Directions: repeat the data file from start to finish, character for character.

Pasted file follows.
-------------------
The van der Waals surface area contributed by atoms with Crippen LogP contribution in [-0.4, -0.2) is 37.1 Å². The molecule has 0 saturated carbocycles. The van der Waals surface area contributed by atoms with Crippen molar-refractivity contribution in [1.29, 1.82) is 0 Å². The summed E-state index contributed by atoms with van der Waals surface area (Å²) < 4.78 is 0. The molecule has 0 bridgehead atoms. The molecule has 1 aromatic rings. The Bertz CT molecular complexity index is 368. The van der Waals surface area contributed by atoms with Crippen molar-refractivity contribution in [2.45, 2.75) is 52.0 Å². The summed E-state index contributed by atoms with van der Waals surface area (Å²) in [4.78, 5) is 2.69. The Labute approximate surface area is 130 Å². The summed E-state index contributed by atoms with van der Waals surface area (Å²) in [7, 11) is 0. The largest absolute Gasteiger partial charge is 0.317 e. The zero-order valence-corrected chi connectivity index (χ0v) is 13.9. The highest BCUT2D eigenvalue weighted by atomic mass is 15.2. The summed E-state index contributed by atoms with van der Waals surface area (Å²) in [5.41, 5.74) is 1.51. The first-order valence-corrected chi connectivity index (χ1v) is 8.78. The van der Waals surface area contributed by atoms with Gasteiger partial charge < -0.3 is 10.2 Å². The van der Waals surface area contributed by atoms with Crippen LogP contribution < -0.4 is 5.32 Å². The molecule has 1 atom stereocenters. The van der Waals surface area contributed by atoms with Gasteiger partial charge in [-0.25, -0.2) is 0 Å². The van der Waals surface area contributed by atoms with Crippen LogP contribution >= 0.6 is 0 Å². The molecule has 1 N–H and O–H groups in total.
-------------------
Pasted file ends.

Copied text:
The van der Waals surface area contributed by atoms with Crippen LogP contribution in [-0.4, -0.2) is 37.1 Å². The molecule has 0 saturated carbocycles. The van der Waals surface area contributed by atoms with Crippen molar-refractivity contribution in [1.29, 1.82) is 0 Å². The summed E-state index contributed by atoms with van der Waals surface area (Å²) < 4.78 is 0. The molecule has 0 bridgehead atoms. The molecule has 1 aromatic rings. The Bertz CT molecular complexity index is 368. The van der Waals surface area contributed by atoms with Crippen molar-refractivity contribution in [2.45, 2.75) is 52.0 Å². The summed E-state index contributed by atoms with van der Waals surface area (Å²) in [4.78, 5) is 2.69. The Labute approximate surface area is 130 Å². The summed E-state index contributed by atoms with van der Waals surface area (Å²) in [7, 11) is 0. The largest absolute Gasteiger partial charge is 0.317 e. The zero-order valence-corrected chi connectivity index (χ0v) is 13.9. The highest BCUT2D eigenvalue weighted by atomic mass is 15.2. The summed E-state index contributed by atoms with van der Waals surface area (Å²) in [5.41, 5.74) is 1.51. The first-order valence-corrected chi connectivity index (χ1v) is 8.78. The van der Waals surface area contributed by atoms with Gasteiger partial charge < -0.3 is 10.2 Å². The van der Waals surface area contributed by atoms with Crippen LogP contribution < -0.4 is 5.32 Å². The molecule has 1 atom stereocenters. The van der Waals surface area contributed by atoms with Gasteiger partial charge in [-0.25, -0.2) is 0 Å². The van der Waals surface area contributed by atoms with Crippen LogP contribution >= 0.6 is 0 Å². The molecule has 1 N–H and O–H groups in total.